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The first round of elections in Egypt will happen on November 28, but the ruling Supreme Council of the Armed Forces is sending a clear message that it has no intention of giving up power. The military regime wants to decide the future of the country and is clamping down on its opponents, both Islamist and non-Islamist.
The military council has revealed that it wants to have veto power over the draft constitution that the interim government will write. The council says that the constitutional committee chosen by parliament should only have 20 parliamentarians with the military choosing the other 80. The committee is fired if it fails to come up with an acceptable draft constitution within 6 months. It also wants the military budget to remain secret and without oversight. The political parties are furious but according to the Associated Press, “The proposal only requires adoption by the Supreme Council of the Armed Forces to make it binding.” In other words, their opinions don’t matter.
The council previously said it would not allow “extremist factions” or “another Khomeini” to come to power. It is making good on its pledge ahead of the November 28 elections. Middle East expert Dr. Barry Rubin, in the wake of the Islamists’ strong performance in Tunisia’s elections, now predicts they will get nearly 50 percent of the vote. The latest poll has the Muslim Brotherhood with 39% of the country’s support, but the non-Islamists do not have a common front and will split the vote, handing victories to the Islamists in districts they otherwise could not win. Furthermore, Islamist turnout is very strong as they believe they are religiously obligated to participate.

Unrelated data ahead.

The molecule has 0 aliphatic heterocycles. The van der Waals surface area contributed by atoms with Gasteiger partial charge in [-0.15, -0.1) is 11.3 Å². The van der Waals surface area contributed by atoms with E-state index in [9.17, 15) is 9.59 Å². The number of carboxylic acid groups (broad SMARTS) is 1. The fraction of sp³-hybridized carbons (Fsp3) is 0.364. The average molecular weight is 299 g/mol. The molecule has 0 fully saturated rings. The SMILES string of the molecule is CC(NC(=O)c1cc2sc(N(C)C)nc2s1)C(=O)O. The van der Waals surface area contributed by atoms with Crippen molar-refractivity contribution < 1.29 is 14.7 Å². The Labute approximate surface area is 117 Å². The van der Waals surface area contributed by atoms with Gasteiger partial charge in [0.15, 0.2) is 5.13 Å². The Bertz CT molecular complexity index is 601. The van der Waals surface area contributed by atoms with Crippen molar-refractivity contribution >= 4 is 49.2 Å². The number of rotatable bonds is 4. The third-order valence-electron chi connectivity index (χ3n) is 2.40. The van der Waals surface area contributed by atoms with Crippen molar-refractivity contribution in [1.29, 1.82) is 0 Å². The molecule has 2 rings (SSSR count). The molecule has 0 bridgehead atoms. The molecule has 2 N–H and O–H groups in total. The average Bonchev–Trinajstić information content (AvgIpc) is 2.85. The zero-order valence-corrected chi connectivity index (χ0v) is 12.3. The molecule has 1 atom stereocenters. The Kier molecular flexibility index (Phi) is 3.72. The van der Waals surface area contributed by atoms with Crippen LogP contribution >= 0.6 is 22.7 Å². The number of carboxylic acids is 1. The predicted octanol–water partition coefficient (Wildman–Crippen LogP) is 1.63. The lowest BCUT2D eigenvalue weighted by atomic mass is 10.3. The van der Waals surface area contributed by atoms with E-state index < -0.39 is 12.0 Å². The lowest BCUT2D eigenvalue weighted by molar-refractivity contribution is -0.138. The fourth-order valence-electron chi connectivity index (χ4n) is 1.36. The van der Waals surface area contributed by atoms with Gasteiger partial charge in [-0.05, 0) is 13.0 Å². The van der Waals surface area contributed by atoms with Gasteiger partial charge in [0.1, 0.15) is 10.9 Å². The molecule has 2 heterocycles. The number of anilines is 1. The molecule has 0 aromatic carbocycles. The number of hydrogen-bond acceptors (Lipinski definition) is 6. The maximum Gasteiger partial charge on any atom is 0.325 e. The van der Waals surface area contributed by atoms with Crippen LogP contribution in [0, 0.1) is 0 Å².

The Supreme Council of the Armed Forces blocked al-Gamaa al-Islamiyya from forming a political party and banned the use of religious slogans in campaigns, spurring the ire of the Muslim Brotherhood, which had to change its slogan from “Islam is the solution” to “We bring good for Egypt.”
The military council is undermining the secularists, as well as the Islamists. It just ruled that Ayman Nour, a secularist who previously competed against President Mubarak, cannot run for president because of his prior convictions. In 2005, the Mubarak regime had him arrested and convicted on trumpeted-up corruption charges. He was accused of forging the signatures he required to form his political party. He was eventually released under U.S. pressure. State television is meanwhile promoting a positive image of the chairman of the SCAF, Mohamed Hussein Tantawi.
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